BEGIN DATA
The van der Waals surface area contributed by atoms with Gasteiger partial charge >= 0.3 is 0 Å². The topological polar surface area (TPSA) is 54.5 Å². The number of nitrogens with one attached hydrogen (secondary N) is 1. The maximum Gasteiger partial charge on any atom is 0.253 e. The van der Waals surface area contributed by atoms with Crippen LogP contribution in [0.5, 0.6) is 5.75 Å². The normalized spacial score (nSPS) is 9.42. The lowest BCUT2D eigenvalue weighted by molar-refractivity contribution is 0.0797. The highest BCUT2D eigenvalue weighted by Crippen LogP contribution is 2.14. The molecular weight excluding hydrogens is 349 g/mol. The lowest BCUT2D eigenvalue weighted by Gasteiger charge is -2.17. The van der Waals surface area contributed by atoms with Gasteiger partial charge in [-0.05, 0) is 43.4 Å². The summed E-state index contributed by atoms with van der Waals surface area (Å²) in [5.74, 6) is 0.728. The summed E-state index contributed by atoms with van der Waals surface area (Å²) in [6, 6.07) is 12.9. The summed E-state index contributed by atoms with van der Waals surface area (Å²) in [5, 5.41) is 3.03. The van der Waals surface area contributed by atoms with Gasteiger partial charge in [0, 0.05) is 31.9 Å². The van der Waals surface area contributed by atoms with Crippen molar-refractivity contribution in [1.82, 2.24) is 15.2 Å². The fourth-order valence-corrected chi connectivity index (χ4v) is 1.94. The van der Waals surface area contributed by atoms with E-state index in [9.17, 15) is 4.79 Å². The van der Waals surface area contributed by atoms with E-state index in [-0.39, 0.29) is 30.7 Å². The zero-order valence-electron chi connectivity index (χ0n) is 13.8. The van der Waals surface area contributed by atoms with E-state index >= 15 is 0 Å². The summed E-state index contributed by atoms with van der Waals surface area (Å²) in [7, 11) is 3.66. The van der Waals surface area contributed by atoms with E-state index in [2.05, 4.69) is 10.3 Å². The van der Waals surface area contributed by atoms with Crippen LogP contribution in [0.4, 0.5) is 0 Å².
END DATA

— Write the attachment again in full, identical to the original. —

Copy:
The van der Waals surface area contributed by atoms with Gasteiger partial charge >= 0.3 is 0 Å². The topological polar surface area (TPSA) is 54.5 Å². The number of nitrogens with one attached hydrogen (secondary N) is 1. The maximum Gasteiger partial charge on any atom is 0.253 e. The van der Waals surface area contributed by atoms with Crippen LogP contribution in [0.5, 0.6) is 5.75 Å². The normalized spacial score (nSPS) is 9.42. The lowest BCUT2D eigenvalue weighted by molar-refractivity contribution is 0.0797. The highest BCUT2D eigenvalue weighted by Crippen LogP contribution is 2.14. The molecular weight excluding hydrogens is 349 g/mol. The lowest BCUT2D eigenvalue weighted by Gasteiger charge is -2.17. The van der Waals surface area contributed by atoms with Gasteiger partial charge in [-0.05, 0) is 43.4 Å². The summed E-state index contributed by atoms with van der Waals surface area (Å²) in [5.74, 6) is 0.728. The summed E-state index contributed by atoms with van der Waals surface area (Å²) in [6, 6.07) is 12.9. The summed E-state index contributed by atoms with van der Waals surface area (Å²) in [5, 5.41) is 3.03. The van der Waals surface area contributed by atoms with Gasteiger partial charge in [0, 0.05) is 31.9 Å². The van der Waals surface area contributed by atoms with Crippen molar-refractivity contribution in [1.82, 2.24) is 15.2 Å². The fourth-order valence-corrected chi connectivity index (χ4v) is 1.94. The van der Waals surface area contributed by atoms with E-state index in [9.17, 15) is 4.79 Å². The van der Waals surface area contributed by atoms with E-state index in [-0.39, 0.29) is 30.7 Å². The zero-order valence-electron chi connectivity index (χ0n) is 13.8. The van der Waals surface area contributed by atoms with E-state index >= 15 is 0 Å². The summed E-state index contributed by atoms with van der Waals surface area (Å²) in [7, 11) is 3.66. The van der Waals surface area contributed by atoms with E-state index in [2.05, 4.69) is 10.3 Å². The van der Waals surface area contributed by atoms with Crippen LogP contribution in [0.4, 0.5) is 0 Å².